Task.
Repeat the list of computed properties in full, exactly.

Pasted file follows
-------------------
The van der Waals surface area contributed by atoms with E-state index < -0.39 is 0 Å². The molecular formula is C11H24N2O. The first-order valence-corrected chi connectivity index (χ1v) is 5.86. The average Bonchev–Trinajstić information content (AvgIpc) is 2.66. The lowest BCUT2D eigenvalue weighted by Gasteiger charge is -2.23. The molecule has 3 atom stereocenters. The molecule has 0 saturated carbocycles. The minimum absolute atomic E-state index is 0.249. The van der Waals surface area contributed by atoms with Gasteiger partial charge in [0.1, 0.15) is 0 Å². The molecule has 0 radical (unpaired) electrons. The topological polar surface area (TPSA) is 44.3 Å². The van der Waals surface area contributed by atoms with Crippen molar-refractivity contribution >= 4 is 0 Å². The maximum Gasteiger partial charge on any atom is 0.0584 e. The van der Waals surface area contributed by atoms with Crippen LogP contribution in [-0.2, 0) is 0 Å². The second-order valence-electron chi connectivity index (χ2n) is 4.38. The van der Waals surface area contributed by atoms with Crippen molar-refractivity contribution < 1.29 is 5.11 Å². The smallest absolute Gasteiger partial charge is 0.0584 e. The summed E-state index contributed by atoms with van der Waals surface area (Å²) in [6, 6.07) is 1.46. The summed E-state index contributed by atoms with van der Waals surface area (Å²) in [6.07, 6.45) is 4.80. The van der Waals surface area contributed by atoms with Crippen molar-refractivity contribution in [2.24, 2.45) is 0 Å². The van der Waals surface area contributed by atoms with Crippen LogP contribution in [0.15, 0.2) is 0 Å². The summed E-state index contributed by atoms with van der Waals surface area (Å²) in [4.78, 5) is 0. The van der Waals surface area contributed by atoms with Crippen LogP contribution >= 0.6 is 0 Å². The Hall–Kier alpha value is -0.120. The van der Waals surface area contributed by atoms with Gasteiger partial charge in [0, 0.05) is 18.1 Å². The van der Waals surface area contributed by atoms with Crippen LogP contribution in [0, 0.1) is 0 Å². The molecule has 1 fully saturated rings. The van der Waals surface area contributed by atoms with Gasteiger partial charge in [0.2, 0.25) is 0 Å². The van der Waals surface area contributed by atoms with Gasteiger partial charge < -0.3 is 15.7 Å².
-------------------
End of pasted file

The van der Waals surface area contributed by atoms with E-state index < -0.39 is 0 Å². The molecular formula is C11H24N2O. The first-order valence-corrected chi connectivity index (χ1v) is 5.86. The average Bonchev–Trinajstić information content (AvgIpc) is 2.66. The lowest BCUT2D eigenvalue weighted by Gasteiger charge is -2.23. The molecule has 3 atom stereocenters. The molecule has 0 saturated carbocycles. The minimum absolute atomic E-state index is 0.249. The van der Waals surface area contributed by atoms with Gasteiger partial charge in [0.1, 0.15) is 0 Å². The molecule has 0 radical (unpaired) electrons. The topological polar surface area (TPSA) is 44.3 Å². The van der Waals surface area contributed by atoms with Crippen molar-refractivity contribution >= 4 is 0 Å². The maximum Gasteiger partial charge on any atom is 0.0584 e. The van der Waals surface area contributed by atoms with Crippen LogP contribution in [-0.2, 0) is 0 Å². The second-order valence-electron chi connectivity index (χ2n) is 4.38. The van der Waals surface area contributed by atoms with Crippen molar-refractivity contribution < 1.29 is 5.11 Å². The smallest absolute Gasteiger partial charge is 0.0584 e. The summed E-state index contributed by atoms with van der Waals surface area (Å²) in [6, 6.07) is 1.46. The summed E-state index contributed by atoms with van der Waals surface area (Å²) in [6.07, 6.45) is 4.80. The van der Waals surface area contributed by atoms with Crippen molar-refractivity contribution in [2.24, 2.45) is 0 Å². The van der Waals surface area contributed by atoms with Crippen LogP contribution in [0.15, 0.2) is 0 Å². The summed E-state index contributed by atoms with van der Waals surface area (Å²) in [4.78, 5) is 0. The van der Waals surface area contributed by atoms with Crippen LogP contribution >= 0.6 is 0 Å². The Hall–Kier alpha value is -0.120. The van der Waals surface area contributed by atoms with Gasteiger partial charge in [0, 0.05) is 18.1 Å². The van der Waals surface area contributed by atoms with Crippen LogP contribution in [0, 0.1) is 0 Å². The molecule has 1 fully saturated rings. The van der Waals surface area contributed by atoms with Gasteiger partial charge in [0.2, 0.25) is 0 Å². The van der Waals surface area contributed by atoms with Gasteiger partial charge < -0.3 is 15.7 Å².